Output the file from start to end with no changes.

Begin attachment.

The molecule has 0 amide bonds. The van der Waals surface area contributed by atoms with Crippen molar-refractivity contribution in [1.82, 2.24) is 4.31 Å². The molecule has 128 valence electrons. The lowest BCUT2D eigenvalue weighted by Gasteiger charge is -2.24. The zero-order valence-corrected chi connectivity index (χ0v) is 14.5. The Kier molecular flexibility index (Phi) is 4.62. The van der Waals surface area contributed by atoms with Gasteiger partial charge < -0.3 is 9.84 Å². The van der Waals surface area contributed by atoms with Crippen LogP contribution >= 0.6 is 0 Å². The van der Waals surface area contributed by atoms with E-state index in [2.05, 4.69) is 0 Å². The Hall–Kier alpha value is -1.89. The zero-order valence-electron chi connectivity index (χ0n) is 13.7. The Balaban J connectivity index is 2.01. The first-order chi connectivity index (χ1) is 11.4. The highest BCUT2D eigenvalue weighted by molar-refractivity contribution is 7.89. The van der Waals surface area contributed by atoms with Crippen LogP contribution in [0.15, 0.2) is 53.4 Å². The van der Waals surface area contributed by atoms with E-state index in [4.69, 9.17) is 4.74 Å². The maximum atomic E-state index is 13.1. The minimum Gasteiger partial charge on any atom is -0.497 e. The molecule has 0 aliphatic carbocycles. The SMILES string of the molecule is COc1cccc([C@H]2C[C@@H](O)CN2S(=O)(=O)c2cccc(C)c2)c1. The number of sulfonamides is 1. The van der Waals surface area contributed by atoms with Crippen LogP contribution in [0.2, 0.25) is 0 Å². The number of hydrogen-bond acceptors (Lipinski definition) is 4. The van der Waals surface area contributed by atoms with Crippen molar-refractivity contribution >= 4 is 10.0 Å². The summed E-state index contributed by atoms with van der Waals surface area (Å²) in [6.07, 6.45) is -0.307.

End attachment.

The molecule has 0 amide bonds. The van der Waals surface area contributed by atoms with Crippen molar-refractivity contribution in [1.82, 2.24) is 4.31 Å². The molecule has 128 valence electrons. The lowest BCUT2D eigenvalue weighted by Gasteiger charge is -2.24. The zero-order valence-corrected chi connectivity index (χ0v) is 14.5. The Kier molecular flexibility index (Phi) is 4.62. The van der Waals surface area contributed by atoms with Gasteiger partial charge < -0.3 is 9.84 Å². The van der Waals surface area contributed by atoms with Crippen LogP contribution >= 0.6 is 0 Å². The van der Waals surface area contributed by atoms with E-state index in [2.05, 4.69) is 0 Å². The Hall–Kier alpha value is -1.89. The zero-order valence-electron chi connectivity index (χ0n) is 13.7. The Balaban J connectivity index is 2.01. The first-order chi connectivity index (χ1) is 11.4. The highest BCUT2D eigenvalue weighted by molar-refractivity contribution is 7.89. The van der Waals surface area contributed by atoms with Crippen LogP contribution in [0.15, 0.2) is 53.4 Å². The van der Waals surface area contributed by atoms with E-state index in [4.69, 9.17) is 4.74 Å². The maximum atomic E-state index is 13.1. The minimum Gasteiger partial charge on any atom is -0.497 e. The molecule has 0 aliphatic carbocycles. The SMILES string of the molecule is COc1cccc([C@H]2C[C@@H](O)CN2S(=O)(=O)c2cccc(C)c2)c1. The number of sulfonamides is 1. The van der Waals surface area contributed by atoms with Crippen LogP contribution in [0.2, 0.25) is 0 Å². The number of hydrogen-bond acceptors (Lipinski definition) is 4. The van der Waals surface area contributed by atoms with Crippen molar-refractivity contribution >= 4 is 10.0 Å². The summed E-state index contributed by atoms with van der Waals surface area (Å²) in [6.07, 6.45) is -0.307.